RAVENNA – Conducting a joyful Mozart motet, Riccardo Muti sent a resounding message Sunday night, that live classical music has returned to the Italian stage after the coronavirus lockdown.
A full summer festival program is planned in his adopted home of Ravenna, even as the musical outlook remains grim in the United States, where he also conducts the Chicago Symphony Orchestra.
The 78-year-old renowned conductor said the coronavirus had ‘’destroyed music,’’ with shuttered venues depriving the world of ‘’spiritual food’’ as it faced a pandemic that still threatens uncalculated economic repercussions beyond the lives lost.
Even during two world wars, Muti noted, theaters stayed open to provide cultural relief except during the worst of the bombings.
‘’In that sense, this virus was even more devastating than bombs,’’ Muti told The Associated Press before the inaugural concert for the Ravenna Festival’s 30th anniversary season, in which he conducted the Luigi Cherubini Youth Orchestra that he founded in 2004.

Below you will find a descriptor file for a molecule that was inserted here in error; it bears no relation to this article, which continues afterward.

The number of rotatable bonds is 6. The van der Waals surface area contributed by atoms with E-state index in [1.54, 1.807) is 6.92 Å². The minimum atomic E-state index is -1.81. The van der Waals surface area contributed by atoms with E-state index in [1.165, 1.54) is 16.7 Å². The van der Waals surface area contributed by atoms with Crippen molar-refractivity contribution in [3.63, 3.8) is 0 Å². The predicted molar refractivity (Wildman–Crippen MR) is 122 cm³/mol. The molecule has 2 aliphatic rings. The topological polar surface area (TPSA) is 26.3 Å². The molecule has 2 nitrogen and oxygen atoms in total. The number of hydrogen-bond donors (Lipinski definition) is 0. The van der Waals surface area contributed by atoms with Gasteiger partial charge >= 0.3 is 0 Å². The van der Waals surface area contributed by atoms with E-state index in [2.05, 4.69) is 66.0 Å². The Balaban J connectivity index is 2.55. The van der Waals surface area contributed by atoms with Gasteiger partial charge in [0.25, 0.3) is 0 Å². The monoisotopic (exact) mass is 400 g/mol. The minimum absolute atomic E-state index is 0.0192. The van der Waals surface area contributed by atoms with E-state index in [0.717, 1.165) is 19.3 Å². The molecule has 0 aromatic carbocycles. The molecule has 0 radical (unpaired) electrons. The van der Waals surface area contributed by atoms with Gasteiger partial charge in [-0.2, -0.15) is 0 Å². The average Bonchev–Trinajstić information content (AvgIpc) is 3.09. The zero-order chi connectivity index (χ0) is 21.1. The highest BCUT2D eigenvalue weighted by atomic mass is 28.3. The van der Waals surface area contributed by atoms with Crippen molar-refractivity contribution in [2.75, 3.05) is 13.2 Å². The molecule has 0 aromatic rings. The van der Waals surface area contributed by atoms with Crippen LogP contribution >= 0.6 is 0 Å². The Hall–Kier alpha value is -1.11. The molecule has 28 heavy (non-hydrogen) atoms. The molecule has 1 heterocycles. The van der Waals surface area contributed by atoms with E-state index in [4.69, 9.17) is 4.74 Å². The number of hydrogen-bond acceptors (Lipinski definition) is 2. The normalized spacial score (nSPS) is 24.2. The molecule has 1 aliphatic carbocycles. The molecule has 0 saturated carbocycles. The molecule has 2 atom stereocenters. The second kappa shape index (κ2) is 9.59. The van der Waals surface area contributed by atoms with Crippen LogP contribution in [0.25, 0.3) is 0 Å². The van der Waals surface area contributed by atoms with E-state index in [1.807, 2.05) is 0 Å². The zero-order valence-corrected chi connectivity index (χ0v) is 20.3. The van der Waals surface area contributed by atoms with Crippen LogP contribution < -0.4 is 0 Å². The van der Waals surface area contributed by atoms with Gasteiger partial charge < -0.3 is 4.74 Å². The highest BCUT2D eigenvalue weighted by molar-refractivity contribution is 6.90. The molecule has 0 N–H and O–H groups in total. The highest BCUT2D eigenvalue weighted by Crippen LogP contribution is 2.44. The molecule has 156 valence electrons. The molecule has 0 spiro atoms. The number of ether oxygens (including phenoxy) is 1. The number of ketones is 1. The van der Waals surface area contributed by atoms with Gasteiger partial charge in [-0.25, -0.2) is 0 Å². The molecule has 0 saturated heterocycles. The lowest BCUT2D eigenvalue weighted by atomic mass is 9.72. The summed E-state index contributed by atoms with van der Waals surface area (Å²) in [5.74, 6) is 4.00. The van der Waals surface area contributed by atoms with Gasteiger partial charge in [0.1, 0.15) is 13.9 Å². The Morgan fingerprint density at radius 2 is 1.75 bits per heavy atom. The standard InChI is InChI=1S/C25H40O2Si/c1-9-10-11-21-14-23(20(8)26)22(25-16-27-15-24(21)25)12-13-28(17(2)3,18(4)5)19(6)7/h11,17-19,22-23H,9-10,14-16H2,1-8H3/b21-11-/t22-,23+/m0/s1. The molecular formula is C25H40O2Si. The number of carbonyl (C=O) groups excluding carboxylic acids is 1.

The festival, founded by Muti's wife, salvaged its season by scheduling its nearly 50 events in outdoor venues with limited audiences, and spacing musicians at least a meter apart — challenging what Muti noted was the literal symphonic order of ’’playing together.''
‘’In the message of solidarity that I send to the entire cultural world, I give a signal from Ravenna, that at a certain point you can restart, you must restart, with caution and with care,’’ said Muti, who has been at the helm of some of the world’s most famous theaters, including Milan’s La Scala and London’s Philharmonia Orchestra. In the United States, he won accolades leading the Philadelphia Orchestra in the 1980s and the Chicago Symphony Orchestra since 2010.
‘’You pay a high price for the absence of culture,'' he said.